I don’t know what triggered Karen or I with ‘elf/fairy’ boots this year but I’m amazed that we both went down that path. In fact yesterday I actually learned about ‘elf on the shelf’ which is sending my thoughts further especially with my grandchildren in mind.

  2. I love all the things you’ve made over the years.
    I’m afraid that I haven’t risen to the challenge – unless baking sugar free treats for my diabetic husband counts (Christmas and Easter are very difficult time for those who can’t – or shouldn’t – eat sugar). Your mention of the German goodies at the beginning of this post made me want to ask – when did traditional Stollen start to be made with marzipan inside? Having looked up sugar free marzipan I then tried to find a stollen dough recipe that I could use in my bread maker – and all of them in my cookery books (including Mrs Beaton) had no mention of marzipan or almond paste or even almond flavouring.
    Any chance of a post on your tinsel christmas cards?

    1. Ann, thank you.
      Re the Stollen, I don’t know when the marzipan was added, probably the same question can be asked re our British traditional Christmas or wedding cakes. I do know that the stollen are originally from Dresden. I used to make 3 stollen every year and as we liked marzipan it was added….in fact no one, even to this day, wanted the end piece because it didn’t have any! Certainly the homemade variety is much less sweet and more airy than the commercial variety, but laziness has prevailed on my part.

      Tinsel post – that is a thought!

  3. I forgot to add that I think I spotted your window change – the reindeer has changed colour!? It looks great from both sides.

  4. There is definitely something that stirs inside when Christmas comes around – all those happy childhood memories of making stuff and being in awe of Santa in his grotto.

    What a great idea to have a village window advent calendar! Your window looks fab.

    The Zoom workshop sounds hilarious – my imagination went into overdrive.

    It’s not just me that keeps all the handmade Christmas cards then (I also keep handmade birthday cards).

    The elf shoes and other decorations look beautiful on the white trees.

    I can imagine how effective lights would be with the tracing paper trees. They look very icy and what a clever idea.

    There is so much to look at in this post – I found myself scrolling back and forth to look again!

    Ann’s card is just so ‘Christmassy’ – I couldn’t think of a better adjective to use.

    Thank you for sharing all your lovely photos Antje.

    1. You have a new moniker!
      I hope I haven’t made you too giddy going back & forth🤪
      Yes I loved Ann’s card too.
      At some point I will pass on some elf shoes to the grandchildren as this year’s ornament – needless to say some will remain in my box for future reminisce.

  5. Thank you for sharing this…I have really tried getting into the spirit. This did help. I always think about starting sooner and barely get things accomplished. This year I didn’t even try. Your post is very inspirational. Maybe I can sit and play this week. Have a wonderful holiday. Oh, I have been baking..and trying not to eat too much..

    1. Baking – sounds like you have been busy!
      If you have a spare moment try the paper trees – all you need is paper, scissors & your digits (oh and if you do them whilst chilling in the armchair…a tray). They are very effective & quite Christmassy. Method is available on the web. The trick is to do each fold twice once forwards & then once backwards and crease well.
      Have fun.

  6. Wow, another set of beautiful boots and so much more! If this post doesn’t put folk into the Christmas mood, nothing will. Nice to see that the pudding decoration your daughter made is still being used and I love the idea of a village advent calendar. Your display is looking lovely and if I lived in a village I would be suggesting this for next year! Have a great Christmas and stay safe.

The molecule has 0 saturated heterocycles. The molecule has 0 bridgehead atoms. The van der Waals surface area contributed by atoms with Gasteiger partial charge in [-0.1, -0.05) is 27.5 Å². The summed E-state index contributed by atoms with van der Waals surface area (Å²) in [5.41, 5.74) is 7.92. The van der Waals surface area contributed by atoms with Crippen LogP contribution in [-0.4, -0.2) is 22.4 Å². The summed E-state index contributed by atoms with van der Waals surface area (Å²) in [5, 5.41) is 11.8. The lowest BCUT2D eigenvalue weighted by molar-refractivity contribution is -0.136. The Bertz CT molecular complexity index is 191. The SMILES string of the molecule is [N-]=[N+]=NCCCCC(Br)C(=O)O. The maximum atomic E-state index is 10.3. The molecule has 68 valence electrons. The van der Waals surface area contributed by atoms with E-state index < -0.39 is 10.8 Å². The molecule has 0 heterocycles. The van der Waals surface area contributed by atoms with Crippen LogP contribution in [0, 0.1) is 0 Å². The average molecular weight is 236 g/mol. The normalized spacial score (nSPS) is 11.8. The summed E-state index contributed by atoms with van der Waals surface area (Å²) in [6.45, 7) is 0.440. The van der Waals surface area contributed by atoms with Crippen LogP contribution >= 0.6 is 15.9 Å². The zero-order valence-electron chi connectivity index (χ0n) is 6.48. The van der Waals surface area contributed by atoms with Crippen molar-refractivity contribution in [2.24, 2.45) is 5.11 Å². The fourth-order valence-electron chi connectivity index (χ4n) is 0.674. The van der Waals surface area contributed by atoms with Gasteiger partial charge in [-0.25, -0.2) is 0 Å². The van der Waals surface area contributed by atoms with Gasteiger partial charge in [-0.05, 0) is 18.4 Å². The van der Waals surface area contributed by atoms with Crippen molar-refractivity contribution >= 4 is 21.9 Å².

1. Now you can see why I mentioned we had so many parallels and all independently imagined! When I have some free time I will try your fairy boots they look fun although equally fiddly!
      The Christmas pud ornament gets put up somewhere in the house every year….it just has to be found.
      I’m glad you like the window idea. We still have more advent windows to open but participants & spectators have enjoyed the experience, and it’s particularly great for those walking their dogs as it is making folk change their routine.

  7. This post should put everyone into the holiday spirit. What wonderful memories for you and I love seeing all the decorations from over the years. The advent calendar idea is great and your window is quite festive. The elf boots do look very fiddly but it seems all the elves/fairies/gnomes will be very fashionable this year. Happy Holidays to you and yours! P.S. I love Raffles Christmas cards 🙂

    1. As you say the elves will be skipping & tripping from house to house & country with the wealth of choice on offer this year.

      I’ve passed your message on re Raffles cards – he is chuffed.

  8. What a lot of Christmas joy in one post. It does put you in the Christmas mood. where ever did you get all the little hats for the snowmen and chocolates. You didn’t knit them all did you? I have a couple of those bead and pin angels in my box of ornaments. Adding to the ornament collection every year is so much fun.

    1. Thanks Ann.
      Hats for the snowmen are socks (new – someone did ask me if they were old ones!) cut & curled as appropriate. The hats for the chocolates are all handmade….either knotted wool, or fabric.
      I’d love to see your bead angels….maybe sneak a photo in on your next post please.

      I have enjoyed creating new ornaments each year but the most fun is sharing the experience with family and friends.

  9. This is lovely, Antje! You’ve definitely been busy these holiday seasons 🙂 I love the window decoration, and only wish you lived closer so I could bully, I mean, cajole you into decorating one of ours 😀

    Your grandchildren are lucky to have a grandmother who will imbue them with the Christmas Craft Spirit!

    (Also, hooray for your opening presents on the 24th, we do the same – well, technically it’s at midnight so it’s the 25th, but you get it)

    Happy Christmas, MG!

  10. Thank you EH.
    Just wish they were closer. 24th by candlelight is magical and very practical too as it means the 25th is relaxed with time for a walk, the cook not missing out on seeing pressies opened etc etc.
    To blend traditions the kids used to have a sock on their bed though with little things in that they could delve into on waking up.

    feliz Natal